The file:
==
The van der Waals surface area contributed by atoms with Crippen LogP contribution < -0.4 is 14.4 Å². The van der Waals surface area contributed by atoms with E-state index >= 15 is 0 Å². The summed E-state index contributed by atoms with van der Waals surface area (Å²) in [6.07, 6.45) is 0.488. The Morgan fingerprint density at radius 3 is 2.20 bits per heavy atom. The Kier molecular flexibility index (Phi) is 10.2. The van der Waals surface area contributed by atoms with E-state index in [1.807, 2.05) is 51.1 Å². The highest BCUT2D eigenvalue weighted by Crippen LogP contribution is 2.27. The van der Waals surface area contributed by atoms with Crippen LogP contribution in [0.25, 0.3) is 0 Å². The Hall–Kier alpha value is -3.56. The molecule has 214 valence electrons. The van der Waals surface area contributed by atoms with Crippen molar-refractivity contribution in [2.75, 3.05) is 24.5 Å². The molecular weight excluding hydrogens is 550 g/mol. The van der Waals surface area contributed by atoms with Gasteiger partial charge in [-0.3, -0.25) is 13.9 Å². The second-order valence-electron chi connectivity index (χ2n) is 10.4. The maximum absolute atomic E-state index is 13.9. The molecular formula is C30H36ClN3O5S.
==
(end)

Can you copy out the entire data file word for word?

The van der Waals surface area contributed by atoms with Crippen LogP contribution < -0.4 is 14.4 Å². The van der Waals surface area contributed by atoms with E-state index >= 15 is 0 Å². The summed E-state index contributed by atoms with van der Waals surface area (Å²) in [6.07, 6.45) is 0.488. The Morgan fingerprint density at radius 3 is 2.20 bits per heavy atom. The Kier molecular flexibility index (Phi) is 10.2. The van der Waals surface area contributed by atoms with E-state index in [1.807, 2.05) is 51.1 Å². The highest BCUT2D eigenvalue weighted by Crippen LogP contribution is 2.27. The van der Waals surface area contributed by atoms with Crippen LogP contribution in [0.25, 0.3) is 0 Å². The Hall–Kier alpha value is -3.56. The molecule has 214 valence electrons. The van der Waals surface area contributed by atoms with Crippen molar-refractivity contribution in [2.75, 3.05) is 24.5 Å². The molecular weight excluding hydrogens is 550 g/mol. The van der Waals surface area contributed by atoms with Gasteiger partial charge in [-0.3, -0.25) is 13.9 Å². The second-order valence-electron chi connectivity index (χ2n) is 10.4. The maximum absolute atomic E-state index is 13.9. The molecular formula is C30H36ClN3O5S.